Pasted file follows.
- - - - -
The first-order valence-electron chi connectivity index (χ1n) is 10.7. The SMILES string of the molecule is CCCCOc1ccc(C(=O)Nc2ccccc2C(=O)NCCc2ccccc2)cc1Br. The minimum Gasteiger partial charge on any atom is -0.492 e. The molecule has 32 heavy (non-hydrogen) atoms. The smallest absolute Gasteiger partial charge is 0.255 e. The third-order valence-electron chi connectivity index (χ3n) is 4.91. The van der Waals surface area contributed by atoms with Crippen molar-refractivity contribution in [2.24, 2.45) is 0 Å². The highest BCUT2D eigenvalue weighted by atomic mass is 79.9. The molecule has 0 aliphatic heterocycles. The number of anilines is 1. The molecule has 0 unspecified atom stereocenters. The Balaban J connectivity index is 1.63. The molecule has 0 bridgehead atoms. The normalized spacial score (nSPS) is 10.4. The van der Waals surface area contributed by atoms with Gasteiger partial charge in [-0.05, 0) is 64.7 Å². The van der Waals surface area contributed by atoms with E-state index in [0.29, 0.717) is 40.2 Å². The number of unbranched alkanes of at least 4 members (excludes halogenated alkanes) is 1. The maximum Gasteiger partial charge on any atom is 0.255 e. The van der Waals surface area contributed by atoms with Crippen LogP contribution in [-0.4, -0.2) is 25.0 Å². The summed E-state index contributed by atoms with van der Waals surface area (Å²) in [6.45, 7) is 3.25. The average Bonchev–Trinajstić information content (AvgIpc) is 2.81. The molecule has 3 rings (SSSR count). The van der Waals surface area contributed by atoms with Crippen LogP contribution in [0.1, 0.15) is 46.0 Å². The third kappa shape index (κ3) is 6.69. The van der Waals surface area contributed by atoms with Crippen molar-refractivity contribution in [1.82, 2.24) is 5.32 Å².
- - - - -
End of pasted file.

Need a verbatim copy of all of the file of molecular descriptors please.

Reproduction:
The first-order valence-electron chi connectivity index (χ1n) is 10.7. The SMILES string of the molecule is CCCCOc1ccc(C(=O)Nc2ccccc2C(=O)NCCc2ccccc2)cc1Br. The minimum Gasteiger partial charge on any atom is -0.492 e. The molecule has 32 heavy (non-hydrogen) atoms. The smallest absolute Gasteiger partial charge is 0.255 e. The third-order valence-electron chi connectivity index (χ3n) is 4.91. The van der Waals surface area contributed by atoms with Crippen molar-refractivity contribution in [2.24, 2.45) is 0 Å². The highest BCUT2D eigenvalue weighted by atomic mass is 79.9. The molecule has 0 aliphatic heterocycles. The number of anilines is 1. The molecule has 0 unspecified atom stereocenters. The Balaban J connectivity index is 1.63. The molecule has 0 bridgehead atoms. The normalized spacial score (nSPS) is 10.4. The van der Waals surface area contributed by atoms with Gasteiger partial charge in [-0.05, 0) is 64.7 Å². The van der Waals surface area contributed by atoms with E-state index in [0.29, 0.717) is 40.2 Å². The number of unbranched alkanes of at least 4 members (excludes halogenated alkanes) is 1. The maximum Gasteiger partial charge on any atom is 0.255 e. The van der Waals surface area contributed by atoms with Crippen LogP contribution in [-0.4, -0.2) is 25.0 Å². The summed E-state index contributed by atoms with van der Waals surface area (Å²) in [6.45, 7) is 3.25. The average Bonchev–Trinajstić information content (AvgIpc) is 2.81. The molecule has 3 rings (SSSR count). The van der Waals surface area contributed by atoms with Crippen LogP contribution in [0.1, 0.15) is 46.0 Å². The third kappa shape index (κ3) is 6.69. The van der Waals surface area contributed by atoms with Crippen molar-refractivity contribution in [1.82, 2.24) is 5.32 Å².